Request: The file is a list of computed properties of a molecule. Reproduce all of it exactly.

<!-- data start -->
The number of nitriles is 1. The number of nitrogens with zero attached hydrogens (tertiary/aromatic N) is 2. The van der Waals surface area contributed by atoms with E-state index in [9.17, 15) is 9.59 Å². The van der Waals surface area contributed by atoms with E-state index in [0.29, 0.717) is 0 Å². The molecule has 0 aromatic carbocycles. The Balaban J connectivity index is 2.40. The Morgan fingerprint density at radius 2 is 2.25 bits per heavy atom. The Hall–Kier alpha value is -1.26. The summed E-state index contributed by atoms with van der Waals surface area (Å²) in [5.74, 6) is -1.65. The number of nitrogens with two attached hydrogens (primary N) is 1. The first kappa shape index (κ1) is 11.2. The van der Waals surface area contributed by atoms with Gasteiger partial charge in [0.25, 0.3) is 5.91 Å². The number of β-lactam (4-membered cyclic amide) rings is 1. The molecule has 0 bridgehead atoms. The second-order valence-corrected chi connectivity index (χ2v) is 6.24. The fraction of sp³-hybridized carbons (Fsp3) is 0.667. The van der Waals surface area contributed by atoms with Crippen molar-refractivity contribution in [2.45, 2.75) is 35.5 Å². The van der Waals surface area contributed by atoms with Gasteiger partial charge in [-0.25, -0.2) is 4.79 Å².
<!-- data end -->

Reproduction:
The number of nitriles is 1. The number of nitrogens with zero attached hydrogens (tertiary/aromatic N) is 2. The van der Waals surface area contributed by atoms with E-state index in [9.17, 15) is 9.59 Å². The van der Waals surface area contributed by atoms with E-state index in [0.29, 0.717) is 0 Å². The molecule has 0 aromatic carbocycles. The Balaban J connectivity index is 2.40. The Morgan fingerprint density at radius 2 is 2.25 bits per heavy atom. The Hall–Kier alpha value is -1.26. The summed E-state index contributed by atoms with van der Waals surface area (Å²) in [5.74, 6) is -1.65. The number of nitrogens with two attached hydrogens (primary N) is 1. The first kappa shape index (κ1) is 11.2. The van der Waals surface area contributed by atoms with Gasteiger partial charge in [0.25, 0.3) is 5.91 Å². The number of β-lactam (4-membered cyclic amide) rings is 1. The molecule has 0 bridgehead atoms. The second-order valence-corrected chi connectivity index (χ2v) is 6.24. The fraction of sp³-hybridized carbons (Fsp3) is 0.667. The van der Waals surface area contributed by atoms with Crippen molar-refractivity contribution in [2.45, 2.75) is 35.5 Å². The van der Waals surface area contributed by atoms with Gasteiger partial charge in [-0.25, -0.2) is 4.79 Å².